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More bobbin stuff (Tip/Technique)
Viewed 5089 times
Review rated Helpful by 3 people   Very Helpful by 2 people   
Posted by: LeAnn
About LeAnn
Member since: 1/10/03
Reviews written: 3
Sewing skills:Intermediate
tips added: 3
Bio: more...
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Posted on: 1/14/03 7:13 PM
That was a great tip from Karla for marking bobbins. She must have ESP. I was just at Michaels and they have cable (doll) ties on clearance. For those of you who don't know, cable ties are hard to describe, but one end slips into the other, pull and lock. Electricians use them for tying cables together. (gee, I wish I could draw on anyway, I thought I could hook my spool of thread and bobbin together with one of these. Did I confuse everybody??? Please don't give me the thumb's down!! LOL
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4 Comments      Login to Add a Comment
Mel.J said...
This idea would be great for transporting projects.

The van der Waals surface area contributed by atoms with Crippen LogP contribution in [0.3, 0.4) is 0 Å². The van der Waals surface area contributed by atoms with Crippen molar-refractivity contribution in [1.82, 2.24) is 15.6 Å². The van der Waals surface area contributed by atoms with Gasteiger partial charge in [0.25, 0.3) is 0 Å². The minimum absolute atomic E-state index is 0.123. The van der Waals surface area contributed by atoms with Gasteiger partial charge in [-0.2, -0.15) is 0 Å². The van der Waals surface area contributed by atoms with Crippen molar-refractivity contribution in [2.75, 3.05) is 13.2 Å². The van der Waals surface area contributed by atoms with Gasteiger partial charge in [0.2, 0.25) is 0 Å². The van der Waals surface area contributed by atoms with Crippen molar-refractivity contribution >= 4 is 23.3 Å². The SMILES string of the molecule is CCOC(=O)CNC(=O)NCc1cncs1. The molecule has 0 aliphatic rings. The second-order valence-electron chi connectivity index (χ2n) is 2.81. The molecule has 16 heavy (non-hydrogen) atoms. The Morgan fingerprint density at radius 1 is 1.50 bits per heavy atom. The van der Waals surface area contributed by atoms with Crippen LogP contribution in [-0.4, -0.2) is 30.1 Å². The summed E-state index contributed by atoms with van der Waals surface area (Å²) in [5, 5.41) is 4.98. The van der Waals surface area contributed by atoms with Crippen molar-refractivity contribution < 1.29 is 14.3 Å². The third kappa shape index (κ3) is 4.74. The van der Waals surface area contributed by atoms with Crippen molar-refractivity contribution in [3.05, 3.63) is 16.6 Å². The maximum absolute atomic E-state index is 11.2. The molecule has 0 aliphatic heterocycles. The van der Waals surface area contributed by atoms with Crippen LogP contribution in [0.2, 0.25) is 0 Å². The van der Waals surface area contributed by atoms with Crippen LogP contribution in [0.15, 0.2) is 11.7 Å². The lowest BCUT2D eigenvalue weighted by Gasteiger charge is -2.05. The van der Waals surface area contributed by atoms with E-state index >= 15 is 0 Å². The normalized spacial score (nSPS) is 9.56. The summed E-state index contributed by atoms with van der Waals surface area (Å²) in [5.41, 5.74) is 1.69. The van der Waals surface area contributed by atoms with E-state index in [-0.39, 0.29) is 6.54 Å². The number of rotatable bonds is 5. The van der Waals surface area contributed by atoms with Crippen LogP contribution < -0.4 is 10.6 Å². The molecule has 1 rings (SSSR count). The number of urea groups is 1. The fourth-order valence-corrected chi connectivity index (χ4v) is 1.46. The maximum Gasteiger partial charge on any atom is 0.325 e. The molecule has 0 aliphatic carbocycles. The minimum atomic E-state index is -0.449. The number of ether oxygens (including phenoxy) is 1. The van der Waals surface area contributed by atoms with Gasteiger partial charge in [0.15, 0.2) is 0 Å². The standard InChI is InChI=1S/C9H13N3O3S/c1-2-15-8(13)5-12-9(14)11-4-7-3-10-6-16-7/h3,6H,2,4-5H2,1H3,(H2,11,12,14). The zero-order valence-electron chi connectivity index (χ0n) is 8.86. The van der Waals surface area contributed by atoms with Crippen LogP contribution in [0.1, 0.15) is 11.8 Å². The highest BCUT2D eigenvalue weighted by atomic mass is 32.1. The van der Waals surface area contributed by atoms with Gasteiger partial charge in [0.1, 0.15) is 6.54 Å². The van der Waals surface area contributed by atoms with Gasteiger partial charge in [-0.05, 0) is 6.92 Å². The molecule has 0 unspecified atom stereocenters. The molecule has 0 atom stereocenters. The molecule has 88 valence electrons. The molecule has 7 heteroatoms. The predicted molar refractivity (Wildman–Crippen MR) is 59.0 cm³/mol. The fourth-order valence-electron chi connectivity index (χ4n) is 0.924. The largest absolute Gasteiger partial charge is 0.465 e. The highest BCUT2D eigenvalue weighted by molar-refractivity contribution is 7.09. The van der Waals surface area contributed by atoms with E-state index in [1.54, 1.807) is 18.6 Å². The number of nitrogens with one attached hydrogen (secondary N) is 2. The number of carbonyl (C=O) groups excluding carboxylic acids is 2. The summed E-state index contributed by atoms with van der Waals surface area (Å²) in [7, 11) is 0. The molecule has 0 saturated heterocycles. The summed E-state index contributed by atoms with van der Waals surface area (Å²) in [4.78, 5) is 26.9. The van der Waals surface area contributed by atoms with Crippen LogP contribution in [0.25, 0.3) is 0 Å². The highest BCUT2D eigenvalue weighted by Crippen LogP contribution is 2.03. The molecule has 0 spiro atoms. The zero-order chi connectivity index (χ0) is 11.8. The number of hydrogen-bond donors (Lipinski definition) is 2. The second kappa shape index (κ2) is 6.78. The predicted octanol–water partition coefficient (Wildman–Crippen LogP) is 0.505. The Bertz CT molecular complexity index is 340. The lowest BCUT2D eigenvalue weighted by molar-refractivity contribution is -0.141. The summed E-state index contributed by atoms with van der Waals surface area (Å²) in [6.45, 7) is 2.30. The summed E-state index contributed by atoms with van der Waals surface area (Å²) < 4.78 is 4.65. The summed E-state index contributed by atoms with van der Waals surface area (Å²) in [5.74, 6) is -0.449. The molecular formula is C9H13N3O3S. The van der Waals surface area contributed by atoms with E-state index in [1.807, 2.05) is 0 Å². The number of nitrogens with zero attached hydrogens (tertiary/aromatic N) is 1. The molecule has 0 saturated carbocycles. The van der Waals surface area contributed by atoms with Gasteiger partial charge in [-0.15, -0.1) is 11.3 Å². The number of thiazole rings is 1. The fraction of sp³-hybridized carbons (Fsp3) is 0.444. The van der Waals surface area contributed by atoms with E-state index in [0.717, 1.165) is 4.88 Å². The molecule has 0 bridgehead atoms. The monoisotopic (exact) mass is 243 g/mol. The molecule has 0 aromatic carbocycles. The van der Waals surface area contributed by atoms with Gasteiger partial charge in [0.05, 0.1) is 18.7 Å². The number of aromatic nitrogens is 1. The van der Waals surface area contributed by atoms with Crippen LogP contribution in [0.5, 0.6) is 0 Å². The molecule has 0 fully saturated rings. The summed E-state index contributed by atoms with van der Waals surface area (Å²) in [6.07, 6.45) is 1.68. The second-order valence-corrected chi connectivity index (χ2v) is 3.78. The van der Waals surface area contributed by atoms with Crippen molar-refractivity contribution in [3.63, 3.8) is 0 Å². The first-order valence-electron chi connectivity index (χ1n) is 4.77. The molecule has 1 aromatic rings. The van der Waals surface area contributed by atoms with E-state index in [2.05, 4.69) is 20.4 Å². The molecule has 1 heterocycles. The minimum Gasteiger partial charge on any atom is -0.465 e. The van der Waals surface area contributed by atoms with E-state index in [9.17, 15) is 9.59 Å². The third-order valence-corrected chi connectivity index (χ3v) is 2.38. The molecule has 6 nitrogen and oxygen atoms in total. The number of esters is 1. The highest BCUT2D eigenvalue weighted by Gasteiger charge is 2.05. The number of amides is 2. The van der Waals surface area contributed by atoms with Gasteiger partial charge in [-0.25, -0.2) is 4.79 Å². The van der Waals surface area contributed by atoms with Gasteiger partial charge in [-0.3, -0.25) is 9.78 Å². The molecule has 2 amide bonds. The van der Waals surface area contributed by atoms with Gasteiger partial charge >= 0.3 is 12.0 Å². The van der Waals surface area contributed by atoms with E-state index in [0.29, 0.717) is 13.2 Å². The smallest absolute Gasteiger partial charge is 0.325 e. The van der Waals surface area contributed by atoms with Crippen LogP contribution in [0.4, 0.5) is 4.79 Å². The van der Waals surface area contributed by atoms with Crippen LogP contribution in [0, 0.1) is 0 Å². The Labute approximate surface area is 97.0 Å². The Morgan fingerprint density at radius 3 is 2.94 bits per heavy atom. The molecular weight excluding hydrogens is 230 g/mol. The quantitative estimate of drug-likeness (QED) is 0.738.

1/14/03 7:37 PM
Karla Kizer said...
I know what those are, and they would be handy for all kinds of sewing storage. Are they easy to "unlatch"? They would probably work well for tying up length of trim...and what about using them in place of locks on suitcases?
1/14/03 9:59 PM
Debbie Lancaster said...
Karla, these have to be cut to be removed. But they're very inexpensive, and they work great for all kinds of things (I use them for tying up climbing roses, for instance). And for using on suitcases, at least you'll know whether your suitcase has been intruded upon or not!
1/15/03 1:55 PM
Irene said...
I use rubber bands to match bobbins and spools. Thread the end of rubber band through the hole of the bobbin, so half of the loop is on each side of the bobbin. Bring the halves together, and slip the rubber band over the spool. (Use smallish, thin rubber bands) It's immediately obvious whether I have a wound bobbin available or not. The main disadvantage is that the rubber ages and breaks. That's often the hint that the bobbin would be better used somewhere else. This method only works if your thread storage allows space for a "wart" on your spools.
1/21/03 4:19 PM

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